Take the 2-minute tour ×
Server Fault is a question and answer site for professional system and network administrators. It's 100% free, no registration required.

For instance, I use the following commands to start and stop a particular web application:

/usr/local/application/MyServiceController.sh all.start
/usr/local/application/MyServiceController.sh all.stop

These commands perform some setup tasks and start several processes (httpd and java). I want to use upstart to monitor and control the application, but I don't want to diverge from the vendor-supported startup process.

Is this possible, or should I just fall back to a SysV-style init script?

share|improve this question

1 Answer 1

If having Upstart monitor the service isn’t essential, you can do something like the following (Upstart cookbook: Single Job Instance Running without PID):

start on filesystem    # or something more suitable
stop on runlevel [06]  # ditto

pre-start exec /usr/local/application/MyServiceController.sh all.start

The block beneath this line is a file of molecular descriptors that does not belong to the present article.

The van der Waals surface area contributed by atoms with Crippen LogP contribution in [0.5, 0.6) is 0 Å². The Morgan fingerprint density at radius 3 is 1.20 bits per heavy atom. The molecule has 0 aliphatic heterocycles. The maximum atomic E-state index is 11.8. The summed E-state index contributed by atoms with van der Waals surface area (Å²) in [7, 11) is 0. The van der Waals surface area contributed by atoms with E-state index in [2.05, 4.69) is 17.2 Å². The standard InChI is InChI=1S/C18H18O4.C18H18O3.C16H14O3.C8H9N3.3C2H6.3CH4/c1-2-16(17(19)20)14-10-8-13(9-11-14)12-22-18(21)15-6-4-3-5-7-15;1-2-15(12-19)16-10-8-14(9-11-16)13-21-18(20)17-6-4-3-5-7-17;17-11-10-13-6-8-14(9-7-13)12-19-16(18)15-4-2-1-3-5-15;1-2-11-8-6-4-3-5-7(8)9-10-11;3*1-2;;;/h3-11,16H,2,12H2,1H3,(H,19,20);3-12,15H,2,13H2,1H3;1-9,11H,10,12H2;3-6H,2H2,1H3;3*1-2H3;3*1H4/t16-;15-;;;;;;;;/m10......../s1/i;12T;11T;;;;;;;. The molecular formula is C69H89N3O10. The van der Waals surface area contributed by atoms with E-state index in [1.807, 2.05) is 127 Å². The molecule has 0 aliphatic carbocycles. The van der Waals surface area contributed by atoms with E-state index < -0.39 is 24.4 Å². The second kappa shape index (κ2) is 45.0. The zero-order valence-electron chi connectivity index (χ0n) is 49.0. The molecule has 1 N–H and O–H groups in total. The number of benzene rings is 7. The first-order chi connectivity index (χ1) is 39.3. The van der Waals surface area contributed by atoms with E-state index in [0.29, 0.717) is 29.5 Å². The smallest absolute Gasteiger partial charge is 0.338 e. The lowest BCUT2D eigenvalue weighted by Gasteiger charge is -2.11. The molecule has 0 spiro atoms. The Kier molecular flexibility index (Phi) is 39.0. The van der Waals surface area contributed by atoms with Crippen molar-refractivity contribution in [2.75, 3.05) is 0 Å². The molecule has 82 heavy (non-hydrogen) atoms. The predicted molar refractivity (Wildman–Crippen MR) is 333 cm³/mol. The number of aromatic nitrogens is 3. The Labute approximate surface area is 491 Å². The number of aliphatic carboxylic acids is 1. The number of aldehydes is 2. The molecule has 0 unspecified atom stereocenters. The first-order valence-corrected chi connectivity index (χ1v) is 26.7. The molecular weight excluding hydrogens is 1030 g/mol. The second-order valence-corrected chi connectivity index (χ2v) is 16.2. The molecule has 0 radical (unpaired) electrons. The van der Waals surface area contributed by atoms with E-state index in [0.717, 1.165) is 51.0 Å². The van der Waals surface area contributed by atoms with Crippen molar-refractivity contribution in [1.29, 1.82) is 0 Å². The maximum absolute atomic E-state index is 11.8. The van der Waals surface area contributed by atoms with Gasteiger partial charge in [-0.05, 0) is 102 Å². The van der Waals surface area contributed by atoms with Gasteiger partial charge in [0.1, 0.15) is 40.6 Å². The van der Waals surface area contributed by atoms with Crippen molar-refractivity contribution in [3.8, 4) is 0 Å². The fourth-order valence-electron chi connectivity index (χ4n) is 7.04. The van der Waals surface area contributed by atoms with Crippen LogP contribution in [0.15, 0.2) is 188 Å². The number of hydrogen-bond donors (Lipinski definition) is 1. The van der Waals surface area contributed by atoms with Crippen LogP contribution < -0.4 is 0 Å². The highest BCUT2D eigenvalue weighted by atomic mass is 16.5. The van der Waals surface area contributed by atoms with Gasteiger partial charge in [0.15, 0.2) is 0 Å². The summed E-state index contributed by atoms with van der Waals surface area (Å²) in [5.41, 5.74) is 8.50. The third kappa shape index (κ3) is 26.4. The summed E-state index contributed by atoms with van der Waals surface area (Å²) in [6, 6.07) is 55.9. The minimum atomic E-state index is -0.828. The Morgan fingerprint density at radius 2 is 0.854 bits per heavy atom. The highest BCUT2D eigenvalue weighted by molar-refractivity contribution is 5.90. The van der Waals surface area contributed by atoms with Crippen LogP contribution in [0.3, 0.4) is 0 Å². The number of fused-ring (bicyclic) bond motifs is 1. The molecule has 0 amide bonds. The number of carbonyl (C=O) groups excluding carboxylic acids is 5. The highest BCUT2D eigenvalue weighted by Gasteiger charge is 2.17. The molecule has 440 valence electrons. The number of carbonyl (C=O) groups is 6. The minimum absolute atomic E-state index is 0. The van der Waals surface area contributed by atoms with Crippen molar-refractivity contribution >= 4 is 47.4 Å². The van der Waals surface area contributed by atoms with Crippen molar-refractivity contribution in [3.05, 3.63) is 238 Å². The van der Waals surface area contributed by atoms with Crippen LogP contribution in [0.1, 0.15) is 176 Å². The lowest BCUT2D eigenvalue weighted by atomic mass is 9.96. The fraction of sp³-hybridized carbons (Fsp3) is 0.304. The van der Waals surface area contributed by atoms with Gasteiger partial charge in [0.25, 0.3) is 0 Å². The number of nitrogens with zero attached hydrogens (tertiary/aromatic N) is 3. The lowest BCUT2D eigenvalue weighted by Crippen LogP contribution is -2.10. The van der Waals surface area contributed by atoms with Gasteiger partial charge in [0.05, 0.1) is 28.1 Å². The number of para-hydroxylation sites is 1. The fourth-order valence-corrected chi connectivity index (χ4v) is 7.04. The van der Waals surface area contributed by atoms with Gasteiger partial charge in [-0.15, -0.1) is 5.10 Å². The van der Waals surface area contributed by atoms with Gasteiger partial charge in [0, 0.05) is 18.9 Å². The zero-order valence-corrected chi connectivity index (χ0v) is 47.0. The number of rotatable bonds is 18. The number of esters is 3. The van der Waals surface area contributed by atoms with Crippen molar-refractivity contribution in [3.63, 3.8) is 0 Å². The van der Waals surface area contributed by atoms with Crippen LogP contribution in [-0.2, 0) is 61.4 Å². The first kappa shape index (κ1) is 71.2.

post-stop exec /usr/local/application/MyServiceController.sh all.stop

This is pretty much equivalent to a sysvinit script (which won’t have monitoring either).

As for getting Upstart to monitor and respawn the services, I’m afraid nobody has came up with a way to automatically convert an arbitrary script that launches a number of separate services (with mutual dependencies) to a set of equivalent Upstart jobs.

share|improve this answer

Your Answer

 
discard

By posting your answer, you agree to the privacy policy and terms of service.

Not the answer you're looking for? Browse other questions tagged or ask your own question.